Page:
Inside Llewyn Davis
"Inside Llewyn Davis" is the most satisfyingly diabolical cinematic structure that the Coens have ever contrived, and that's just one reason that I suspect it…
"Boat Trip" arrives preceded by publicity saying many homosexuals have been outraged by the film. Now that it's in theaters, everybody else has a chance to join them. Not that the film is outrageous. That would be asking too much. It is dim-witted, unfunny, too shallow to be offensive, and way too conventional to use all of those people standing around in the background wearing leather and chains and waiting hopefully for their cues. This is a movie made for nobody, about nothing.
The premise: Jerry (Cuba Gooding Jr.) is depressed after being dumped by his girl (Vivica A. Fox). His best buddy Nick (Horatio Sanz) cheers him up: They'll take a cruise together. Nick has heard that the ships are jammed with lonely women. But they offend a travel agent, who books them on a cruise of gay men, ho ho.
Well, it could be funny. Different characters in a different story with more wit and insight might have done the trick. But "Boat Trip" requires its heroes to be so unobservant that it takes them hours to even figure out it's a gay cruise. And then they go into heterosexual panic mode, until the profoundly conventional screenplay supplies the only possible outcome: The sidekick discovers that he's gay, and the hero discovers a sexy woman on board and falls in love with her.
Her name is Gabriela (Roselyn Sanchez), and despite the fact that she's the choreographer on a gay cruise, she knows so little about gay men that she falls for Jerry's strategy: He will pretend to be gay, so that he can get close to her and then dramatically unveil his identity, or something. Uh, huh. Even Hector, the cross-dressing queen in the next stateroom, knows a straight when he sees one: "You want to convince people you are gay, and you don't know the words to 'I Will Survive'?" The gays protesting the movie say it deals in stereotypes. So it does, but then again, so does the annual gay parade, and so do many gay nightclubs, where role-playing is part of the scene. Yes, there are transvestites and leather guys and muscle boys on the cruise, but there are also more conventional types, like Nick's poker-playing buddies. The one ray of wit in the entire film is provided by Roger Moore, as a homosexual man who calmly wanders through the plot dispensing sanity, as when, at the bar, he listens to the music and sighs, "Why do they always play Liza?" One of the movie's problems is a disconnect between various levels of reality. Some of the scenes play as if they are intended to be realistic. Then Jerry or Nick go into hysterics of overacting. Then Jerry attempts to signal a helicopter to rescue him, and shoots it down with a flare gun. Then it turns out to be carrying the Swedish Sun-Tanning Team, on its way to the Hawaiian Tropics finals. Then Jerry asks Gabriela to describe her oral sex technique, which she does so with the accuracy and detail of a porn film, and then Jerry--but that pathetic moment you will have to witness for yourself. Or maybe you will not.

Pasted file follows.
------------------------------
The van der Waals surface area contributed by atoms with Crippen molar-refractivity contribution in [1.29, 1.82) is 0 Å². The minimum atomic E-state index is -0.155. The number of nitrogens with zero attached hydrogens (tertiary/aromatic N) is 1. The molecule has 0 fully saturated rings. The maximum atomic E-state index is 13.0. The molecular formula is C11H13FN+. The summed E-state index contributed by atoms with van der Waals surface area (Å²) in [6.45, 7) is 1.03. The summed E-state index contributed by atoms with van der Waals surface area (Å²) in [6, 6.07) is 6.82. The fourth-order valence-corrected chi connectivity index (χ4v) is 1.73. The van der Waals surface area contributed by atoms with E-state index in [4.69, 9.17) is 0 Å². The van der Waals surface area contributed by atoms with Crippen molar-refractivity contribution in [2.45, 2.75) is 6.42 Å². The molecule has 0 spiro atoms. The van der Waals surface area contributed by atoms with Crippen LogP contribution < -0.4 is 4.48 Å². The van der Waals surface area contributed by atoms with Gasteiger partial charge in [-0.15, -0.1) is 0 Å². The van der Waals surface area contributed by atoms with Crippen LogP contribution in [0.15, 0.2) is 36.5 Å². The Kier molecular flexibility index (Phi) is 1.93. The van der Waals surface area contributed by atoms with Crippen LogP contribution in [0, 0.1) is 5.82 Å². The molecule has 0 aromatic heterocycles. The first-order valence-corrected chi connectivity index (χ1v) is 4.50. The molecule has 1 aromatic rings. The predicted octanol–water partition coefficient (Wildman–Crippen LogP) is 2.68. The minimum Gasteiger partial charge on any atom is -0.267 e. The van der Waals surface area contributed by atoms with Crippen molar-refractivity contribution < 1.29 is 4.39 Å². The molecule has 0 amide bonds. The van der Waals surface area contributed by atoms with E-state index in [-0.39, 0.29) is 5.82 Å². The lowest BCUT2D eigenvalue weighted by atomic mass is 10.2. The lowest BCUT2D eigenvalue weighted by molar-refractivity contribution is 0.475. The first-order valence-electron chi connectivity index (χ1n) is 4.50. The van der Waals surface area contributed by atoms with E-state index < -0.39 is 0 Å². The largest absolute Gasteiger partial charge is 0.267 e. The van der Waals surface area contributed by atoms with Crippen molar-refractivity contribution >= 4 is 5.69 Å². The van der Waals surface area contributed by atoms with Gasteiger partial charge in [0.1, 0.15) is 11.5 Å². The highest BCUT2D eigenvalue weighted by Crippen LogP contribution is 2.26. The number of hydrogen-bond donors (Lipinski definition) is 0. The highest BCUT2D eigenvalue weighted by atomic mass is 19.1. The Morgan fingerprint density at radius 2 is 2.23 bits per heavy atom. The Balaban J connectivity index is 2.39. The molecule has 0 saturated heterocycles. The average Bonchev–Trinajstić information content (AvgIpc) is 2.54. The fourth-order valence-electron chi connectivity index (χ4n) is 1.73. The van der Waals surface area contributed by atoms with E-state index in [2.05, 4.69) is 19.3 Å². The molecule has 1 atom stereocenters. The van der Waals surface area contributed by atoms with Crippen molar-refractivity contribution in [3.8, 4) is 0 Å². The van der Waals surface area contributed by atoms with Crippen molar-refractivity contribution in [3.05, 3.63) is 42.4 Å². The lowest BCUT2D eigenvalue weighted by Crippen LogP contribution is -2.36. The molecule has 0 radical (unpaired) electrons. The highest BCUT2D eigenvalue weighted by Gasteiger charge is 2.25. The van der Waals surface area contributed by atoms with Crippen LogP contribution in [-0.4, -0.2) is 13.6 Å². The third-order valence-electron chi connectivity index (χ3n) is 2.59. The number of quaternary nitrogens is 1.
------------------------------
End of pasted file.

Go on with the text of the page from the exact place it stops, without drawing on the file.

Note: The credit cookies weren't very funny, either, but at least they kept me in the theater long enough to notice the credits for the film's Greek Support Team.
Gerardo Valero sees the potential for a good remake in "Escape from New York."
The first in a monthly series of video essays about unloved films, Scout Tafoya's video essay is an appreciation of "...
Women are nicer than men. There are exceptions. Most people of both sexes are probably fairly nice, given the nat...
Erik Childress looks at the first awards of the season and their possible impact on the Oscar race.